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2017 Free Agent Rankings: Shooting Guards

Dennis Chambers breaks down the potential group of free agent shooting guards.

Dennis Chambers

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As the NBA season starts to wind down and the playoff bracket begins to shape itself, teams start targeting the areas of their roster that need to be improved. Some teams naturally need more than others since only one Larry O’Brien trophy is handed out each season, though even the league’s elite teams are always looking to add pieces and retool as well.

So, as the offseason quickly approaches and with free agency looming here is a look at the top available shooting guards that could be looking to add a backcourt punch to teams of all competition levels.

Tier 1:

Kentavious Caldwell-Pope — Restricted Free Agent

The top free-agent in this season’s shooting guard class, Caldwell-Pope is in the last year of his rookie deal with the Detroit Pistons, and he’s putting together a season that should have them thinking long and hard about offering him a max-contract extension.

By improving his 3-point shooting to a very respectable 37 percent this season, Caldwell-Pope officially entered into the realm of a high-level “3-and-D” wing player that is so coveted throughout the NBA. At 6-foot-5 and utilizing his 6-foot-8 wingspan, Caldwell-Pope has turned into a pest on the defensive wing.

Over the last two seasons, Caldwell-Pope has posted defensive win share numbers of 2.7 and 2.2. His ability to impact the defensive end of the court is what makes him so valuable moving forward. Coupled with his increased efficiency on the offensive end — converting a career-high 64 percent of shots within three feet of the rim — Caldwell-Pope could continue to legitimize himself as a two-way player.

On top of it all, he’s still just 24 years old. There’s plenty of time left in his career. That paired with his potential could likely land him a big dollar offer sheet should the Pistons decide to let him test the market.

J.J. Redick — Unrestricted Free Agent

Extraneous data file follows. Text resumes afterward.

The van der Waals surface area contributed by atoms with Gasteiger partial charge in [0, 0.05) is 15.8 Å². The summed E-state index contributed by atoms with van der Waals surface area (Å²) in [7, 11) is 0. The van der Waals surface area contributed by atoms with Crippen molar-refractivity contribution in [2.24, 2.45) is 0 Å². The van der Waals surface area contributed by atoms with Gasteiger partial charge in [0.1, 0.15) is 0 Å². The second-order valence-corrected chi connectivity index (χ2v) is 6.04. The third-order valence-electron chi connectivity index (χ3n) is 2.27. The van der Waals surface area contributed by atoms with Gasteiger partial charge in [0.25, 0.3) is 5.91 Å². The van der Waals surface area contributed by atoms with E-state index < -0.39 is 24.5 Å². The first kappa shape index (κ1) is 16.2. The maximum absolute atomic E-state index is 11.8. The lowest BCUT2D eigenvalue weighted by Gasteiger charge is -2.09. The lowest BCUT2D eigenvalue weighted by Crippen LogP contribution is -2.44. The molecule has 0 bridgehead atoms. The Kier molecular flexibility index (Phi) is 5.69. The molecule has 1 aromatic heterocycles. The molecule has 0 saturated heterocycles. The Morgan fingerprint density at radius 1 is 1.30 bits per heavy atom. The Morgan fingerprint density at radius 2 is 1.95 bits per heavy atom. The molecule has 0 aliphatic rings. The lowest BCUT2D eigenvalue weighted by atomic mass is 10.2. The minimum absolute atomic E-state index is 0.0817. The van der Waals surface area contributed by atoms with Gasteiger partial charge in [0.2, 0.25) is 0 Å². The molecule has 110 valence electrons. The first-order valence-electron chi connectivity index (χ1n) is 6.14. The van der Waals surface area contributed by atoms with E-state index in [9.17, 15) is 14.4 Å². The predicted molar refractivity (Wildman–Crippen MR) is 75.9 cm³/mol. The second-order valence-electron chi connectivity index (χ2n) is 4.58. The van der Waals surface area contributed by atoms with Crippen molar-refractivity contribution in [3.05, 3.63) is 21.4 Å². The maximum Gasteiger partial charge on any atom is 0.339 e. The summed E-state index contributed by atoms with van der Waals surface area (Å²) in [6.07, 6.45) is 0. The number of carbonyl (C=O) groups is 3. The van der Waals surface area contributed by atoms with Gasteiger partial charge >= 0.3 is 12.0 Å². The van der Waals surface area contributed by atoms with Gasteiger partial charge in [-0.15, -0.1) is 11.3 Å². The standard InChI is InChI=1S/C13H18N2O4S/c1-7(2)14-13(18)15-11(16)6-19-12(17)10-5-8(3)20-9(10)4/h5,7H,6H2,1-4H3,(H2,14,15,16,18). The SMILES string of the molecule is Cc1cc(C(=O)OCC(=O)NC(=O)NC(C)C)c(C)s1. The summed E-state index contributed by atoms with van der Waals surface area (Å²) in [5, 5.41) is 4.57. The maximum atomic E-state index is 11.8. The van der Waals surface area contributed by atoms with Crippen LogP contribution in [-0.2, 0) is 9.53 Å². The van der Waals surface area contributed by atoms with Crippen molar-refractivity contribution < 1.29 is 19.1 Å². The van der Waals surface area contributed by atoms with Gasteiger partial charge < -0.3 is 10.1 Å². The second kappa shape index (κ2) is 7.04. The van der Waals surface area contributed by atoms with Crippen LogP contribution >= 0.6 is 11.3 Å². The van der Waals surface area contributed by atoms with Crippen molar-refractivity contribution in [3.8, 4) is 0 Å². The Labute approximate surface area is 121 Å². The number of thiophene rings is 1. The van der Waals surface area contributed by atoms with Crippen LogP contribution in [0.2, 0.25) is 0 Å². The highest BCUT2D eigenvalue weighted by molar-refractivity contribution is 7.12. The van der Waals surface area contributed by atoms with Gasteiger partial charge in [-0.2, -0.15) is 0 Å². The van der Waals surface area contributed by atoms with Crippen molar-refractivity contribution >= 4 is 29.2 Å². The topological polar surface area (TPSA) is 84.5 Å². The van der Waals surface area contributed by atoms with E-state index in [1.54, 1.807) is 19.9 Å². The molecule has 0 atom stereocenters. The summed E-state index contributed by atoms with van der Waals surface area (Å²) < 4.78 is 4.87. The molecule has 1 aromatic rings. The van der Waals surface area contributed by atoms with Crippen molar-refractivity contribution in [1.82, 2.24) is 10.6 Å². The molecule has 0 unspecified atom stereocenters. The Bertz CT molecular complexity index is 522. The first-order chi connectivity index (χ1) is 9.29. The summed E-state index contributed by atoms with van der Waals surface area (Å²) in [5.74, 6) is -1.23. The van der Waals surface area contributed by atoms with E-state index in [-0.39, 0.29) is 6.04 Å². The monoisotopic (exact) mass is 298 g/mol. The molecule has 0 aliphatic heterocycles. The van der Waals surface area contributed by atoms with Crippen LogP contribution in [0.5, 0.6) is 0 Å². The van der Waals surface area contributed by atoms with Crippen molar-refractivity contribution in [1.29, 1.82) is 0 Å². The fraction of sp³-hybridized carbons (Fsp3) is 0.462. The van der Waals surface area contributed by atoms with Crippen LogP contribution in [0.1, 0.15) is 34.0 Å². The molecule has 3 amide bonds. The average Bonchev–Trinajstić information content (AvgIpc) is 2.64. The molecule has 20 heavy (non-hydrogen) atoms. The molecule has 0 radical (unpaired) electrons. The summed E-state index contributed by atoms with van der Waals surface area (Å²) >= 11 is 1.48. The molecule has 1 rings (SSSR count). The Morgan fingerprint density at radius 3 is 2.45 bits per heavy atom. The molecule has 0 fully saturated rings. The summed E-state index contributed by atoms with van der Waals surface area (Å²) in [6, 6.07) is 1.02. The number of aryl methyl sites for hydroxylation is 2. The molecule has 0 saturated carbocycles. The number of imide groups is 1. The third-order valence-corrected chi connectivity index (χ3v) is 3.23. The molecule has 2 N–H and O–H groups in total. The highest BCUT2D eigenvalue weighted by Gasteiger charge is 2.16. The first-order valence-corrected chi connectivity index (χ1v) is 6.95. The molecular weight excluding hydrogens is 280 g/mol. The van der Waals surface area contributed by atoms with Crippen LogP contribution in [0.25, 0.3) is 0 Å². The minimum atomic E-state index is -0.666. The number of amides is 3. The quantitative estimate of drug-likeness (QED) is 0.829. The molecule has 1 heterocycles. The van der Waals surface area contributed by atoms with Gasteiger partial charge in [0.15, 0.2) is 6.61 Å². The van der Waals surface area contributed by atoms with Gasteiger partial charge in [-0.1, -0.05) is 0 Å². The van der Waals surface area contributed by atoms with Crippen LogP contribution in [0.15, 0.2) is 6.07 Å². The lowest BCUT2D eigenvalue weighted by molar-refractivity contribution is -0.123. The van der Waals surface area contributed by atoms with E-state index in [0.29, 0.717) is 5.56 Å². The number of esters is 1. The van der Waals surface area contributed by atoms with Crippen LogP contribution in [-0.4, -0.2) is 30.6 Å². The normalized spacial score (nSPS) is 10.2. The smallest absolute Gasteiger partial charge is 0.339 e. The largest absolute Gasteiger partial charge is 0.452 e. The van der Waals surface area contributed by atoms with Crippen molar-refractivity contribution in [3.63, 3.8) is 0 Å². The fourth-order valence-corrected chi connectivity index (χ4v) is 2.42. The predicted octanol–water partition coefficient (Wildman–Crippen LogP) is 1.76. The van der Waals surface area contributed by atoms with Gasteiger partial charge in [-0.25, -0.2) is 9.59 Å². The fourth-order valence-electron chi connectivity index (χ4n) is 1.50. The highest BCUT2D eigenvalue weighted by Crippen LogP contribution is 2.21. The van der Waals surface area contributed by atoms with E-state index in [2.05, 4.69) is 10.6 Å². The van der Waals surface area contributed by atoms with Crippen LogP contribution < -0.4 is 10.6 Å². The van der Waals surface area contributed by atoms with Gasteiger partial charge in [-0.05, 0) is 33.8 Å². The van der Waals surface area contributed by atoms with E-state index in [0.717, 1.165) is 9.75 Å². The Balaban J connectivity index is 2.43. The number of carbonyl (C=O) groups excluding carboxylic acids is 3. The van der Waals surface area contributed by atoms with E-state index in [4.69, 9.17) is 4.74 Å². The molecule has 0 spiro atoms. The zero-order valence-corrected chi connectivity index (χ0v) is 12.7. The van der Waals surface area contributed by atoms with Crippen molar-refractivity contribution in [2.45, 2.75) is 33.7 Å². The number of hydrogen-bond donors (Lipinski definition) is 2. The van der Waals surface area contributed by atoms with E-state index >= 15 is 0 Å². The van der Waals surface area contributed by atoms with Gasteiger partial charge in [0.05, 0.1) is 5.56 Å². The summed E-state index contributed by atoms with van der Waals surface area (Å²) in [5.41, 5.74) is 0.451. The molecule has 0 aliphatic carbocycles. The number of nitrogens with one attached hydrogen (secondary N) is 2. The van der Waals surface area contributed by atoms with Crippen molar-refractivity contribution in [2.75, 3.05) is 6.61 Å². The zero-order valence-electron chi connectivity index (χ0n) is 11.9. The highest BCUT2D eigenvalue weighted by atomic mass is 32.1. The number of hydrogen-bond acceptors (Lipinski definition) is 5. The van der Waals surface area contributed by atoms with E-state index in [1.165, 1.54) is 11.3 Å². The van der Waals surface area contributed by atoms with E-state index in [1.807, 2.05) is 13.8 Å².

Chris Paul’s backcourt running mate is set to hit the free agent pool. After carving out a niche in Los Angeles with the Clippers it’s hard to see Redick walking away. But crazier things have happened in free agency.

Redick’s skill as a perimeter scorer is an integral part of the Clippers’ offense. Averaging 14.7 points per game this season, slightly down from last year’s, Redick is still in line with his career average 41 percent 3-point shooting clip.

With Doc Rivers’ offense navigated by Paul, and two elite big men in Deandre Jordan and Blake Griffin, a knockdown kick out option is crucial to their success. Unless the 32-year-old Redick receives a whopping offer from another team desperate for shooters, expect him back in L.A.

Dwyane Wade — Player Option

After turning 35 this past January, Wade certainly isn’t the youngest option on the market. But the longtime Miami HEAT star is enjoying a resurgence season in his first year with the Chicago Bulls.

Averaging 18.6 points, 4.5 rebounds, and 3.9 assists per game Wade is showing that he’s still got some gas left in the tank. With his athleticism not at the level it once was, Wade has looked this season to refine his shooting form. As a result, he’s connecting on 31.5 percent of his shots from 3-point range. This isn’t the best percentage in the league by any means, but it is the most efficient Wade has shot from downtown since the 2008-09 season when he hit 31.7 of his shots from beyond the arc.

However, it would be a long shot to expect Wade to hit the open market. After being shut down for the season on March 15 with a sprain and fracture in his right elbow, Wade will enter this offseason with a $23.8 million player option. Coming off an injury and with his age no secret around the league, it would be unlikely Wade gets that type of value in another deal.

Tier 2:

Dion Waiters — Player Option

From the former shooting guard in Miami to the current one. Waiters is currently enjoying the strongest overall season of his career in South Beach.